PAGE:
Creating a ‘Bridge’ Estate Plan – Why Spouses should Update their Estate Plan During a Divorce or Separation
Posted on February 11, 2020 by Eric C. Reutter
While many people consider updating their estate planning documents following a divorce, it is best to update these documents when planning for a divorce or separation process, or risk potentially disastrous results.
Washington law automatically overrides some, but not all, existing estate planning documents upon the filing of a marriage dissolution or legal separation action. Powers of Attorney, for example, are superseded by Washington law so that, as soon as such an action is filed, a spouse is removed automatically as a decision maker for the other spouse. (RCW 11.125.199(1)(c)).
For an existing Last Will and Testament, however, Washington law does not eliminate a spouse’s role as a beneficiary under the Will until after a marriage has been officially terminated. (RCW 11.12.051(1)). Similarly, Washington intestacy law, which applies to those who do not have an existing Will, does not remove a spouse as an heir to the other spouse’s estate until after the divorce.
Let’s assume that Spouse A and Spouse B are married, and that they each have Wills that direct everything to the surviving spouse at the first spouse’s death. If Spouse A begins a divorce or separation process, and then passes away before the divorce proceeding is finalized, then Spouse A’s probate assets will pass to Spouse B at her death, regardless of the fact that Spouse A and Spouse B were divorcing at Spouse A’s death (ignoring certain family allowance exceptions that may apply if there are minor children). This result is typically not the desired result between divorcing spouses, who more commonly want their children or other family members to receive their assets at death.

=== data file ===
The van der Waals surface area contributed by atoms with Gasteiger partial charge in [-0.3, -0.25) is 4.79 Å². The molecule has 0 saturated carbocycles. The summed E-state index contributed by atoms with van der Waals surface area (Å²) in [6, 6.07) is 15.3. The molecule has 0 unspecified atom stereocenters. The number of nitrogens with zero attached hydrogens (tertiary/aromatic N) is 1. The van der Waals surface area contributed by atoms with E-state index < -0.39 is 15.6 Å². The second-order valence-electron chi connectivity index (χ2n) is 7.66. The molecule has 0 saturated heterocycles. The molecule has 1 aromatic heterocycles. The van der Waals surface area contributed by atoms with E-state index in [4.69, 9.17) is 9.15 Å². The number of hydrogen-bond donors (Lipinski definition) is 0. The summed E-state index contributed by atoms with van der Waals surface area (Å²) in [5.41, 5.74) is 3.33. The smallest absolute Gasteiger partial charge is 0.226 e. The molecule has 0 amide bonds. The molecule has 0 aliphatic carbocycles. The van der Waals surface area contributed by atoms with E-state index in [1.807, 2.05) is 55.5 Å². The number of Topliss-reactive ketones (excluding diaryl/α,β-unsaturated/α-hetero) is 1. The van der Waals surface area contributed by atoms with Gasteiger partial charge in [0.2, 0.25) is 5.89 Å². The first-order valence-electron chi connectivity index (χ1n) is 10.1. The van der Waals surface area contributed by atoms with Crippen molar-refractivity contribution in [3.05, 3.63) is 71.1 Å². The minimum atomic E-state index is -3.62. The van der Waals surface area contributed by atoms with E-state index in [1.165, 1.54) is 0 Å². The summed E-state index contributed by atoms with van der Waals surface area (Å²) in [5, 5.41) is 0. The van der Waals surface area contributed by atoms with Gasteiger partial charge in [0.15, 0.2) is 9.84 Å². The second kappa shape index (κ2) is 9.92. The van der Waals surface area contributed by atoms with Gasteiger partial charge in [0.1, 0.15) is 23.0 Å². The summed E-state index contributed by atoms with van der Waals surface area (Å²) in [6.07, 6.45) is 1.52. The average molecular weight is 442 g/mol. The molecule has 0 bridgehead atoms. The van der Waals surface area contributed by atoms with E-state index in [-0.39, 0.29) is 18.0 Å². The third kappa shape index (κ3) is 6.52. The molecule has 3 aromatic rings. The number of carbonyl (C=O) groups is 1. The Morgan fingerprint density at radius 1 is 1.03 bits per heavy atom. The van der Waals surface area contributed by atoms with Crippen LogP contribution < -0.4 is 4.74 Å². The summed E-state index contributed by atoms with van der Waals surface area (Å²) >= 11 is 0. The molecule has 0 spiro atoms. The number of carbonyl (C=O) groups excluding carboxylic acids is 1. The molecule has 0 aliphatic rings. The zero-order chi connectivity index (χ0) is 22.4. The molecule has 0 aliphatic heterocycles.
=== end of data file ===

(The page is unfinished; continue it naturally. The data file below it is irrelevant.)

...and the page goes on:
The solution to this potential problem is simple. Spouses in a divorce proceeding should meet with an estate planning attorney to update their estate planning documents to avoid the result described above. The estate planning documents created in this situation are often called ‘bridge’ documents because they are meant to serve as a bridge until the end of the divorce, at which time more advanced planning can be done once property has been divided and liabilities allocated.
Once a petition is filed, restraining orders may prevent updating beneficiary designations for assets like life insurance, as these actions are typically prohibited by the court during the divorce process. For this reason, coordination between the family law attorney and estate planning attorney is important. Updating one’s estate plan prior to filing the divorce petition may be desirable.
In sum, while the divorce process can be a stressful and demanding time, spouses planning to file or engaged in a divorce process benefit greatly from taking the time to update their estate planning documents in order to avoid the undesirable results described above.